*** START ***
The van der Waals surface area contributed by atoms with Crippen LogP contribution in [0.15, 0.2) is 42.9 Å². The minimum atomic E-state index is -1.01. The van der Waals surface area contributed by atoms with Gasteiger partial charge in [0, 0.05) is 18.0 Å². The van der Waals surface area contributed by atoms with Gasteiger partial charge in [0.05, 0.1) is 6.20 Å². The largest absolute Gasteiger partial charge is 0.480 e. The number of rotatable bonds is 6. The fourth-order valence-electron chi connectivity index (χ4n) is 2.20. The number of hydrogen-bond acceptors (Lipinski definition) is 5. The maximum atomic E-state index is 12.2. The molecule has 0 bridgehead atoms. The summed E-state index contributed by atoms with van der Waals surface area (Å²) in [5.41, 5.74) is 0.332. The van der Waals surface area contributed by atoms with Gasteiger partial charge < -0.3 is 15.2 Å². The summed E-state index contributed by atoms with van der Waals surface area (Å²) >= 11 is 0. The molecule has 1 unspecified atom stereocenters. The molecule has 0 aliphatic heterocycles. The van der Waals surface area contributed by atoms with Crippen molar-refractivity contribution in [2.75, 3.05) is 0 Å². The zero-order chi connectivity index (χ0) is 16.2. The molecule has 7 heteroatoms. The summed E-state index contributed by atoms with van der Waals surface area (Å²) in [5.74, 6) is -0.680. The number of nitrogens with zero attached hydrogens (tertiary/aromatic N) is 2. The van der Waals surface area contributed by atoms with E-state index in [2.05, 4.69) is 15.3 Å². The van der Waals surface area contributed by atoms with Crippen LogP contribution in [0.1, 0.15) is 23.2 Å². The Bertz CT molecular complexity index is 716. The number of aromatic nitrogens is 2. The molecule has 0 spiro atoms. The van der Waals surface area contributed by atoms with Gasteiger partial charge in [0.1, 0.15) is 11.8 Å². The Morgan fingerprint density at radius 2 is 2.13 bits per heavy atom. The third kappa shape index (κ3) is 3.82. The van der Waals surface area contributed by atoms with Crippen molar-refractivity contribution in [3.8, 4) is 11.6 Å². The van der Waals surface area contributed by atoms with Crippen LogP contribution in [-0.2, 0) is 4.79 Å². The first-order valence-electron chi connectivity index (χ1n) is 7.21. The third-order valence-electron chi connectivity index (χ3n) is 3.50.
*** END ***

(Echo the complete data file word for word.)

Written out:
The van der Waals surface area contributed by atoms with Crippen LogP contribution in [0.15, 0.2) is 42.9 Å². The minimum atomic E-state index is -1.01. The van der Waals surface area contributed by atoms with Gasteiger partial charge in [0, 0.05) is 18.0 Å². The van der Waals surface area contributed by atoms with Gasteiger partial charge in [0.05, 0.1) is 6.20 Å². The largest absolute Gasteiger partial charge is 0.480 e. The number of rotatable bonds is 6. The fourth-order valence-electron chi connectivity index (χ4n) is 2.20. The number of hydrogen-bond acceptors (Lipinski definition) is 5. The maximum atomic E-state index is 12.2. The molecule has 0 bridgehead atoms. The summed E-state index contributed by atoms with van der Waals surface area (Å²) in [5.41, 5.74) is 0.332. The van der Waals surface area contributed by atoms with Gasteiger partial charge < -0.3 is 15.2 Å². The summed E-state index contributed by atoms with van der Waals surface area (Å²) >= 11 is 0. The molecule has 1 unspecified atom stereocenters. The molecule has 0 aliphatic heterocycles. The van der Waals surface area contributed by atoms with Crippen molar-refractivity contribution in [2.75, 3.05) is 0 Å². The zero-order chi connectivity index (χ0) is 16.2. The molecule has 7 heteroatoms. The summed E-state index contributed by atoms with van der Waals surface area (Å²) in [5.74, 6) is -0.680. The number of nitrogens with zero attached hydrogens (tertiary/aromatic N) is 2. The van der Waals surface area contributed by atoms with E-state index in [2.05, 4.69) is 15.3 Å². The van der Waals surface area contributed by atoms with Crippen LogP contribution in [0.1, 0.15) is 23.2 Å². The Bertz CT molecular complexity index is 716. The number of aromatic nitrogens is 2. The molecule has 0 spiro atoms. The van der Waals surface area contributed by atoms with Gasteiger partial charge in [0.1, 0.15) is 11.8 Å². The Morgan fingerprint density at radius 2 is 2.13 bits per heavy atom. The third kappa shape index (κ3) is 3.82. The van der Waals surface area contributed by atoms with Crippen molar-refractivity contribution in [3.8, 4) is 11.6 Å². The van der Waals surface area contributed by atoms with Crippen LogP contribution in [-0.2, 0) is 4.79 Å². The first-order valence-electron chi connectivity index (χ1n) is 7.21. The third-order valence-electron chi connectivity index (χ3n) is 3.50.